Menopause is the natural decline of female reproductive hormone production and the conclusion of a woman’s menstrual cycle. It usually begins sometime in the 40s or 50s. Common menopause symptoms include hot flashes, brain fog, vaginal dryness, chills, night sweats, weight gain, irregular periods, decreased sex drive, poor sleep, bone loss, headaches, and stress. If you are going through it now, you are probably thinking, “no kidding.”
As hormone levels fluctuate, there are more incidences of anxiety, mood swings, and feelings of distress. Some of the physical changes associated with menopause, especially hot flashes, can be difficult to cope with and impair sleep, leading to more stress.[i] This ends up being a cycle difficult to manage. Women who are more anxious may experience an increased number of hot flashes and/or more severe or intense hot flashes.
Starting with Sage
With the title of this blog including the word “sage,” I figured it would be great to start our botanicals for menopause symptoms with the herb sage. The genus Salvia, commonly known as sage, is the largest member of the mint family containing over 900 species throughout the world.[ii] Historically, sage use dates to over 4000 years; ancient Egyptians believed it helped with infertility.[iii] Sage has a longstanding reputation as a traditional herbal remedy used by ancient Greek and Roman, Ayurvedic, Native American, and Chinese folk medicines. For centuries, the botanical has been used for pain relief, inflammatory issues, hot flashes, digestive problems, gas, bloating, elevated blood fats, cognitive performance, and memory.[iv]
Since there are many potential plants that may be confused with common sage, it is imperative to know where your sage originates. Enter Sibelius™: Sage. Sibelius™: Sage is a unique and specific extract of the sage species common sage (Salvia officinalis). The unique and specific Sibelius®: Sage extract is derived from plants grown in the UK. The herbal extract has a unique profile when analyzed. Different varieties of Salvia officinalis grown under the same conditions, and even the same variety of Salvia Officinalis grown at the same location but harvested at a different time, do not necessarily react the same.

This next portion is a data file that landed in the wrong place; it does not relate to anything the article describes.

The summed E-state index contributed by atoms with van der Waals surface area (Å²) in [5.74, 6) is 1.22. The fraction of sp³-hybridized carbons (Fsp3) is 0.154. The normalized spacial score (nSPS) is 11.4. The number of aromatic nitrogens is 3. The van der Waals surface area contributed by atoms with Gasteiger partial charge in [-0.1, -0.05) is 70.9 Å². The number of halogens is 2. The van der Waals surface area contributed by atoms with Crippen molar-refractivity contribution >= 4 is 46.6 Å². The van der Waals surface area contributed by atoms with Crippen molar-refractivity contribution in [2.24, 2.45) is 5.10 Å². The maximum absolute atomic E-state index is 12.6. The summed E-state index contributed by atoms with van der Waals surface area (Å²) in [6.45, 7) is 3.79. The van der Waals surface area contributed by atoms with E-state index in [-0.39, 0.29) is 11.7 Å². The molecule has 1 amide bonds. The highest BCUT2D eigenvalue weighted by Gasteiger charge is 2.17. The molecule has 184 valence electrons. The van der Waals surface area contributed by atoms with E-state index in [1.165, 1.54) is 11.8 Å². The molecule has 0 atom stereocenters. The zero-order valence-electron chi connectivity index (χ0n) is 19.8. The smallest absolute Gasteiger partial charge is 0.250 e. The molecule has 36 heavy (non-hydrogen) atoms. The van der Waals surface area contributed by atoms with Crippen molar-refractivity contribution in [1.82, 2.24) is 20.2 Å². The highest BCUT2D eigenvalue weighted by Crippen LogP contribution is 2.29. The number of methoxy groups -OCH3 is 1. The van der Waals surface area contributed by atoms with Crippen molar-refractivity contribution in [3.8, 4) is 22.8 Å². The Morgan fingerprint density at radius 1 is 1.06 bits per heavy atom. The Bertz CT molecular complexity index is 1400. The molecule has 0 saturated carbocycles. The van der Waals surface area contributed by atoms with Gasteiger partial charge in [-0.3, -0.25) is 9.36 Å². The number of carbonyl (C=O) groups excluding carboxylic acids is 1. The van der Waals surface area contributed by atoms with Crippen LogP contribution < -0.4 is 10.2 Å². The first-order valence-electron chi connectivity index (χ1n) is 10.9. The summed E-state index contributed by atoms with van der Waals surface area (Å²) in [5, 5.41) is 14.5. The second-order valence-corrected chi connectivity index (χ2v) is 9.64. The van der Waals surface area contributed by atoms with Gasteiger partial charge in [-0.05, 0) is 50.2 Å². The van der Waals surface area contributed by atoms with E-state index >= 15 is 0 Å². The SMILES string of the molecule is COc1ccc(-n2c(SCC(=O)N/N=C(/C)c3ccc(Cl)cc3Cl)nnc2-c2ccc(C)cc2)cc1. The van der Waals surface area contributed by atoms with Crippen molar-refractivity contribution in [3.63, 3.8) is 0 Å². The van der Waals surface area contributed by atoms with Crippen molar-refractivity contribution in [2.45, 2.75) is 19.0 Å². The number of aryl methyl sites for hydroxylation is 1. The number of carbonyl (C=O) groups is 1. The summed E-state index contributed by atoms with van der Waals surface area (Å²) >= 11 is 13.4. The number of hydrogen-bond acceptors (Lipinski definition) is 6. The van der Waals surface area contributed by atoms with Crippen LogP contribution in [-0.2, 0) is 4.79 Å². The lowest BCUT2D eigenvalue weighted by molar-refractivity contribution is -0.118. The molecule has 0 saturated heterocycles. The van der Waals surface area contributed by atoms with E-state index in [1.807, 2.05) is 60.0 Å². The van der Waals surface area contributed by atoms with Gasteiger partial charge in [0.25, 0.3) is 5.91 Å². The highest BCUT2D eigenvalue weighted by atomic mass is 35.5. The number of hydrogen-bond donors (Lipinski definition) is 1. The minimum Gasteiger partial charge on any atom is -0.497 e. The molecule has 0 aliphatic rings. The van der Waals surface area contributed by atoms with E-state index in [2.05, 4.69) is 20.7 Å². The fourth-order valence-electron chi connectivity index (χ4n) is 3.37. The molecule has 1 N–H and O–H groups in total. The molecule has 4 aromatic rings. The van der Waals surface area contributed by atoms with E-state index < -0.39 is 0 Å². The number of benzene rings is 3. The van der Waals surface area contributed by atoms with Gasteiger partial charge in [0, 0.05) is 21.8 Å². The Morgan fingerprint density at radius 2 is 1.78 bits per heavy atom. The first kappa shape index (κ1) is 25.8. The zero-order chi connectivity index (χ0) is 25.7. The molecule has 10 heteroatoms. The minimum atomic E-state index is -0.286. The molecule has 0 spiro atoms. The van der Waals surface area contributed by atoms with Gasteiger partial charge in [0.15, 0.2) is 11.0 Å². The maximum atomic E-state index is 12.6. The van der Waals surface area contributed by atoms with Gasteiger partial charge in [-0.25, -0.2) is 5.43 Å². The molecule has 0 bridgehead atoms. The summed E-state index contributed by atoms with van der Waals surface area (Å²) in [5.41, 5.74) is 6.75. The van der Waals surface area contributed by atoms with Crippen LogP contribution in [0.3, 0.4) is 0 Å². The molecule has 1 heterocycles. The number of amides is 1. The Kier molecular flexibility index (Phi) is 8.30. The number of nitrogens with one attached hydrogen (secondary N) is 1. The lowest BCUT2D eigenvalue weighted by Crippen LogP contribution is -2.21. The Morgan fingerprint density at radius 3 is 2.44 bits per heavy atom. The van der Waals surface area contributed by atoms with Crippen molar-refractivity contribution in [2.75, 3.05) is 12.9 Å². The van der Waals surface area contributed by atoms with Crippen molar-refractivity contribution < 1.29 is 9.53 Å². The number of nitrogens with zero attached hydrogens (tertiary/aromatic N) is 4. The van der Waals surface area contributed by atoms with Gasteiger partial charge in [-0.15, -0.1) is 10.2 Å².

Science of Sage and menopause symptoms
Research with sage shows that when taken daily over an extended period, sage reduces overall symptoms of menopause, such as flushing, night sweats, palpitations, sleep problems, and memory.[v]
Studies specific to Sibelius™: Sage shows excellent results with memory, recall, speed of attention, increased alertness, calmness, and focus.[vi] [vii]
Download our whitepaper to learn everything about Sibelius™: Sage:
Author: David Foreman
[i] American Psychological Association website, https://www.apa.org/topics/stress/body, Stress effects on the body, Created November 1, 2018, accessed May 12, 2022
[ii] Hamidpour M, Hamidpour R, Hamidpour S, Shahlari M. Chemistry, Pharmacology, and Medicinal Property of Sage (Salvia) to Prevent and Cure Illnesses such as Obesity, Diabetes, Depression, Dementia, Lupus, Autism, Heart Disease, and Cancer. J Tradit Complement Med. 2014;4(2):82-8
[iii] Salvia Kornati website, https://salvia.bio/sage-history/ Accessed 9/3/2019
[iv] Natural Medicines Website: https://naturalmedicines.therapeuticresearch.com/databases/food,-herbs-supplements/professional.aspx?productid=504 Last reviewed 8/14/2019, Accessed September 4, 2019
[v] Zeidabadi A, Yazdanpanahi Z, Dabbaghmanesh MH, Sasani MR, Emamghoreishi M, Akbarzadeh M. The effect of Salvia officinalis extract on symptoms of flushing, night sweat, sleep disorders, and score of forgetfulness in postmenopausal women. J Family Med Prim Care. 2020;9(2):1086-1092
[vi] Scholey, Andrew B., et al. “An Extract of Salvia (Sage) with Anticholinesterase Properties Improves Memory and Attention in Healthy Older Volunteers.” Psychopharmacology, vol. 198, no. 1, 2008, pp. 127–139., doi:10.1007/s00213-008-1101-3.
[vii] Kennedy DO et al., Effects of cholinesterase inhibiting sage (Salvia officinalis) on mood, anxiety, and performance on a psychological stressor battery. Neuropsychopharmacology 2006 Apr;31(4):845-52.